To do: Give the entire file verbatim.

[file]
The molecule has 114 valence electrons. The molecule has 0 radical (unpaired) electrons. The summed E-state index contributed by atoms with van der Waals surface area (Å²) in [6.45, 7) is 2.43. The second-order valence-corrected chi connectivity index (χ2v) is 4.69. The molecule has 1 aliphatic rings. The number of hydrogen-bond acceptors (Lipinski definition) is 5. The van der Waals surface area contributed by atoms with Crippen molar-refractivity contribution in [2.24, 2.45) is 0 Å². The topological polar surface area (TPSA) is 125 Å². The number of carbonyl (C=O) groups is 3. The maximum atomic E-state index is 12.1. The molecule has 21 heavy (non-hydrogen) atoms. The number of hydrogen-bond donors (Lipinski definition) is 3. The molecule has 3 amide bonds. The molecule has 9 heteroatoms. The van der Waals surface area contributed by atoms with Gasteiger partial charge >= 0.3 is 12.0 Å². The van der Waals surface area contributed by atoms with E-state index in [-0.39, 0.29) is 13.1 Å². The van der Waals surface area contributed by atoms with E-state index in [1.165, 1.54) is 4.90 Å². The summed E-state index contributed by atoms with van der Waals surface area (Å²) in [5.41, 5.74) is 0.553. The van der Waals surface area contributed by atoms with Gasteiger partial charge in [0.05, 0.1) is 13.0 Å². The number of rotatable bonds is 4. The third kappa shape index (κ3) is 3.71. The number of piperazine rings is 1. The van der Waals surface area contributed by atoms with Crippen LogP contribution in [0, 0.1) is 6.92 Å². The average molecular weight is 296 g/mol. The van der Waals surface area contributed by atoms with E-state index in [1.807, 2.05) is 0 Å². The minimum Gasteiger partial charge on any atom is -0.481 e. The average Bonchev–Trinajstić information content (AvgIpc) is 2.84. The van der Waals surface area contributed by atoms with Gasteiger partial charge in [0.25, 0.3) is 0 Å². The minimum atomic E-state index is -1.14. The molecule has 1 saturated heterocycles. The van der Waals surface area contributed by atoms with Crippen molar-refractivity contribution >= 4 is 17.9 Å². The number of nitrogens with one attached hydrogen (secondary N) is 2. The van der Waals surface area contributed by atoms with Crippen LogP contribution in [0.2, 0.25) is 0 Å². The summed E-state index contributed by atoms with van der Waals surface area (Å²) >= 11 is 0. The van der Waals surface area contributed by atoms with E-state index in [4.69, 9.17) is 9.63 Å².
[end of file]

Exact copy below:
The molecule has 114 valence electrons. The molecule has 0 radical (unpaired) electrons. The summed E-state index contributed by atoms with van der Waals surface area (Å²) in [6.45, 7) is 2.43. The second-order valence-corrected chi connectivity index (χ2v) is 4.69. The molecule has 1 aliphatic rings. The number of hydrogen-bond acceptors (Lipinski definition) is 5. The van der Waals surface area contributed by atoms with Crippen molar-refractivity contribution in [2.24, 2.45) is 0 Å². The topological polar surface area (TPSA) is 125 Å². The number of carbonyl (C=O) groups is 3. The maximum atomic E-state index is 12.1. The molecule has 21 heavy (non-hydrogen) atoms. The number of hydrogen-bond donors (Lipinski definition) is 3. The molecule has 3 amide bonds. The molecule has 9 heteroatoms. The van der Waals surface area contributed by atoms with Gasteiger partial charge >= 0.3 is 12.0 Å². The van der Waals surface area contributed by atoms with E-state index in [-0.39, 0.29) is 13.1 Å². The van der Waals surface area contributed by atoms with E-state index in [1.165, 1.54) is 4.90 Å². The summed E-state index contributed by atoms with van der Waals surface area (Å²) in [5.41, 5.74) is 0.553. The van der Waals surface area contributed by atoms with Gasteiger partial charge in [0.05, 0.1) is 13.0 Å². The number of rotatable bonds is 4. The third kappa shape index (κ3) is 3.71. The number of piperazine rings is 1. The van der Waals surface area contributed by atoms with Crippen LogP contribution in [0, 0.1) is 6.92 Å². The average molecular weight is 296 g/mol. The van der Waals surface area contributed by atoms with E-state index in [1.807, 2.05) is 0 Å². The minimum Gasteiger partial charge on any atom is -0.481 e. The average Bonchev–Trinajstić information content (AvgIpc) is 2.84. The van der Waals surface area contributed by atoms with Gasteiger partial charge in [0.25, 0.3) is 0 Å². The minimum atomic E-state index is -1.14. The molecule has 1 saturated heterocycles. The van der Waals surface area contributed by atoms with Crippen molar-refractivity contribution >= 4 is 17.9 Å². The number of nitrogens with one attached hydrogen (secondary N) is 2. The van der Waals surface area contributed by atoms with Crippen LogP contribution in [0.2, 0.25) is 0 Å². The summed E-state index contributed by atoms with van der Waals surface area (Å²) >= 11 is 0. The van der Waals surface area contributed by atoms with E-state index in [4.69, 9.17) is 9.63 Å².